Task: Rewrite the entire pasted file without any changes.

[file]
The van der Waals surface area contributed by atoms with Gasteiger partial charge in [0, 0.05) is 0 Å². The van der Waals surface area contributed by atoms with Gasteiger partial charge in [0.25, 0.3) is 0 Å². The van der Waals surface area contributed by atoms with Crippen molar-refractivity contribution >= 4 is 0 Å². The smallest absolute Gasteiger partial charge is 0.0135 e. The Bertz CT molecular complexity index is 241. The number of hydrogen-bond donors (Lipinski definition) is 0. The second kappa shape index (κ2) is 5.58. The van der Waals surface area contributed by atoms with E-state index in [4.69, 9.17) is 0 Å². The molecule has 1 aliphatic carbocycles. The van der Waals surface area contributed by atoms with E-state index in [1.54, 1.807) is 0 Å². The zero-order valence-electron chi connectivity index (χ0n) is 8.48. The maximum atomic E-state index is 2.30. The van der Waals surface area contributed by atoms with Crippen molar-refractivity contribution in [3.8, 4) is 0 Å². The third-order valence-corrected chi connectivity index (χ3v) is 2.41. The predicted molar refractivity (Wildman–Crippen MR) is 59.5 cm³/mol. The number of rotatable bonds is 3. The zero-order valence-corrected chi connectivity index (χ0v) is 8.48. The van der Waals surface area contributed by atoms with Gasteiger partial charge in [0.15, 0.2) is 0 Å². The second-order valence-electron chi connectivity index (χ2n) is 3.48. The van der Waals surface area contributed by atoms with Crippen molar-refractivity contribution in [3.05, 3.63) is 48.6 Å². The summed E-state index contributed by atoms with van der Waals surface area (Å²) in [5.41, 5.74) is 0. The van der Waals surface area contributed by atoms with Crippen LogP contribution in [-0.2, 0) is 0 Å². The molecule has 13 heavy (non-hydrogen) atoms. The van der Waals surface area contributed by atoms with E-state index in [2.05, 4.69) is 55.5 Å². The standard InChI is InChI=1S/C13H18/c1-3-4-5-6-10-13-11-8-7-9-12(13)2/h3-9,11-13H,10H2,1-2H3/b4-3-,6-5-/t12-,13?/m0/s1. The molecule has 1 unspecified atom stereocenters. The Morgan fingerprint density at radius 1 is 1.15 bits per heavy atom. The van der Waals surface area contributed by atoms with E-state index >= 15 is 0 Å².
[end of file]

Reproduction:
The van der Waals surface area contributed by atoms with Gasteiger partial charge in [0, 0.05) is 0 Å². The van der Waals surface area contributed by atoms with Gasteiger partial charge in [0.25, 0.3) is 0 Å². The van der Waals surface area contributed by atoms with Crippen molar-refractivity contribution >= 4 is 0 Å². The smallest absolute Gasteiger partial charge is 0.0135 e. The Bertz CT molecular complexity index is 241. The number of hydrogen-bond donors (Lipinski definition) is 0. The second kappa shape index (κ2) is 5.58. The van der Waals surface area contributed by atoms with E-state index in [4.69, 9.17) is 0 Å². The molecule has 1 aliphatic carbocycles. The van der Waals surface area contributed by atoms with E-state index in [1.54, 1.807) is 0 Å². The zero-order valence-electron chi connectivity index (χ0n) is 8.48. The maximum atomic E-state index is 2.30. The van der Waals surface area contributed by atoms with Crippen molar-refractivity contribution in [3.8, 4) is 0 Å². The third-order valence-corrected chi connectivity index (χ3v) is 2.41. The predicted molar refractivity (Wildman–Crippen MR) is 59.5 cm³/mol. The number of rotatable bonds is 3. The zero-order valence-corrected chi connectivity index (χ0v) is 8.48. The van der Waals surface area contributed by atoms with Gasteiger partial charge in [0.15, 0.2) is 0 Å². The second-order valence-electron chi connectivity index (χ2n) is 3.48. The van der Waals surface area contributed by atoms with Crippen molar-refractivity contribution in [3.05, 3.63) is 48.6 Å². The summed E-state index contributed by atoms with van der Waals surface area (Å²) in [5.41, 5.74) is 0. The van der Waals surface area contributed by atoms with Crippen LogP contribution in [-0.2, 0) is 0 Å². The molecule has 13 heavy (non-hydrogen) atoms. The van der Waals surface area contributed by atoms with E-state index in [2.05, 4.69) is 55.5 Å². The standard InChI is InChI=1S/C13H18/c1-3-4-5-6-10-13-11-8-7-9-12(13)2/h3-9,11-13H,10H2,1-2H3/b4-3-,6-5-/t12-,13?/m0/s1. The molecule has 1 unspecified atom stereocenters. The Morgan fingerprint density at radius 1 is 1.15 bits per heavy atom. The van der Waals surface area contributed by atoms with E-state index >= 15 is 0 Å².